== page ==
The Monty Hall problem is a classic brain teaser based on a television quiz show.
The puzzle involves three doors; behind one of them is a car. The other two doors conceal goats.
The aim of the puzzle is to maximize your chances of selecting the door leading to the car.
- You select one of three doors, which remains closed for now.
- The quiz host opens one of the other two doors, revealing a goat.
- You are now given the choice to switch your selection to the other closed door.
- PROBLEM: Statistically, should you stay or switch; or does it even matter?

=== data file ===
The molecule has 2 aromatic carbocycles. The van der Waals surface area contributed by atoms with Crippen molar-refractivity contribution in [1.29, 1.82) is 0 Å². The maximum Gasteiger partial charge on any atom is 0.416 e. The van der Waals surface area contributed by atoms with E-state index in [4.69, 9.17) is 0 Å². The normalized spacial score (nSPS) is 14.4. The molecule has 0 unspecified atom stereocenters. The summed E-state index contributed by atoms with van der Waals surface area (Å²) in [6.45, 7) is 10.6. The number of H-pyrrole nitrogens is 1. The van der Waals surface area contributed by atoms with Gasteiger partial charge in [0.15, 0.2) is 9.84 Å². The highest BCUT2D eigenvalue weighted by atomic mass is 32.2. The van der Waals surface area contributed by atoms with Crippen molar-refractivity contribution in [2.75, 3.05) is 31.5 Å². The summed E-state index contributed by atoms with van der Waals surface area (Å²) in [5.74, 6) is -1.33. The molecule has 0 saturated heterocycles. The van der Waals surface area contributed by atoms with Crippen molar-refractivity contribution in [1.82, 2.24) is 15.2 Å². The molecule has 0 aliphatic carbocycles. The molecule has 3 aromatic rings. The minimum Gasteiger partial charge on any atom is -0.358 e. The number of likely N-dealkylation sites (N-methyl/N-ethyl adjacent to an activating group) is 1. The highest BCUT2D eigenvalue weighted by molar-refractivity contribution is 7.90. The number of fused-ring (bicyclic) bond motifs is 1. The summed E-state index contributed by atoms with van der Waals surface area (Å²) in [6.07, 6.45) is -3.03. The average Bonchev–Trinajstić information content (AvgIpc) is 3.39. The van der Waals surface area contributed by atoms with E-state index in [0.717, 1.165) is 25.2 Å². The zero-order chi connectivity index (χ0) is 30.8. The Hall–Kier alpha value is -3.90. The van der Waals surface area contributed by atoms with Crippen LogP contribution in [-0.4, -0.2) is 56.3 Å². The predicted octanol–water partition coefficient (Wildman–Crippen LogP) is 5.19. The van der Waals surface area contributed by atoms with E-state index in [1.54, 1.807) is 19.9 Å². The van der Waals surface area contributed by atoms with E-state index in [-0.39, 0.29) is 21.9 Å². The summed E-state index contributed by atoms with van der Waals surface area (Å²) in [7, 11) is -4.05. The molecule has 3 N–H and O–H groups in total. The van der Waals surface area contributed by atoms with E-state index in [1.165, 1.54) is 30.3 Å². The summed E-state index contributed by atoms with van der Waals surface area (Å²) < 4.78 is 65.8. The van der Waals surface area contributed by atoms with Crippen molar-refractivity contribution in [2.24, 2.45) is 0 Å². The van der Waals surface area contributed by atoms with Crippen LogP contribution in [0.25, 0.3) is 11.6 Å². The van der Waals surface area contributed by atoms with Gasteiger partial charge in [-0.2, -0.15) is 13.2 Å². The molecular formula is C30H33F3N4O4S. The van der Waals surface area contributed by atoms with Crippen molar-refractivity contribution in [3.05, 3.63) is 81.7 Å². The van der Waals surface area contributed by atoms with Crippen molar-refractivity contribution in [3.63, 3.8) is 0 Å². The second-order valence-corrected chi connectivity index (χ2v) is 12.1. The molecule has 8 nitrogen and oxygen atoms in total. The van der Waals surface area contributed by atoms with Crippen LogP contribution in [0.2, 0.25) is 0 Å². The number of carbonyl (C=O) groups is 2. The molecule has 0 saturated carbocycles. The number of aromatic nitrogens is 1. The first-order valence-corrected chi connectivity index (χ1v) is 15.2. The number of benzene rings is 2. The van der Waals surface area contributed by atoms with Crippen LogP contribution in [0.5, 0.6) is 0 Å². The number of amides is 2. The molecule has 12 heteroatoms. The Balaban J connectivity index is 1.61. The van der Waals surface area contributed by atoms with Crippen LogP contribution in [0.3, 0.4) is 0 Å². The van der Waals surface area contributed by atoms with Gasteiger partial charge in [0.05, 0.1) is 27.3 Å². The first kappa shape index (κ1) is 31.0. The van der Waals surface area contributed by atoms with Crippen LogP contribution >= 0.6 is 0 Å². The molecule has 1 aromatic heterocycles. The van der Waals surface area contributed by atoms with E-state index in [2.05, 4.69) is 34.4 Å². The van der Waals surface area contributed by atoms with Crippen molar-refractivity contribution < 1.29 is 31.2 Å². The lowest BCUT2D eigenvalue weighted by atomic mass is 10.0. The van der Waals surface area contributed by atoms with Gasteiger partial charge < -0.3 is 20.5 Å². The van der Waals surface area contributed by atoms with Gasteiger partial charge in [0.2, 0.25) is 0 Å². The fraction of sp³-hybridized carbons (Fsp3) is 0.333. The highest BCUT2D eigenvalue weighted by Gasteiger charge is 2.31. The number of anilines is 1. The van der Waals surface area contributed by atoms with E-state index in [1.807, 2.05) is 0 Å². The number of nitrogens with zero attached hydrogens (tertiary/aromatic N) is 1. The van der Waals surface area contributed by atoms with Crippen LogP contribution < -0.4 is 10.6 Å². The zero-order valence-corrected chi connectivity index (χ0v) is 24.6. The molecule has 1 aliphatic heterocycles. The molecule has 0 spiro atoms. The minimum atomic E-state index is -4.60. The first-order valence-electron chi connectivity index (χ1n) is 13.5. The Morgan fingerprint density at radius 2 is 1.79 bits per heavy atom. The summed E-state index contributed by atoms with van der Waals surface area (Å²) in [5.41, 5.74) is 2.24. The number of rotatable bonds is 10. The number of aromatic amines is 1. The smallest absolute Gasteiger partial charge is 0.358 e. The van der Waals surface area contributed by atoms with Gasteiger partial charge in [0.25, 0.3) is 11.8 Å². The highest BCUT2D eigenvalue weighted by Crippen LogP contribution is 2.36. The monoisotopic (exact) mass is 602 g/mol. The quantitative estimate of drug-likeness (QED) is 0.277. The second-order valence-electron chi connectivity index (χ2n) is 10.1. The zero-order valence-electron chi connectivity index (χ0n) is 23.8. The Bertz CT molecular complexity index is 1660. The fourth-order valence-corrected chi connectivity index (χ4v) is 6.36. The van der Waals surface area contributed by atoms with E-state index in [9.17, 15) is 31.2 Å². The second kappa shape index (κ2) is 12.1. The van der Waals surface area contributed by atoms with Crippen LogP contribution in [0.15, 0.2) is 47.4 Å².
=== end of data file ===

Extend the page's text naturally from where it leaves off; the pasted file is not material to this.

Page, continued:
Contrary to what most people logically expect, you are more likely to reveal the car if you switch.
Most people initally believe that the choice does not matter. Since there are two doors left, one would expect the odds of the car being behind any of the two doors to be 50/50.
In fact, switching your choice to the other door gives you a 2/3 chance to select the car, effectively doubling your odds.
A good way to understand the solution is to consider the two original unchosen doors as one single choice. The first choice results in one of the other possibilities being outed as revealing a goat. Thus the player effectively has the opportunity to choose the entire contents of two doors, if one switches from the first choice. This is illustrated below.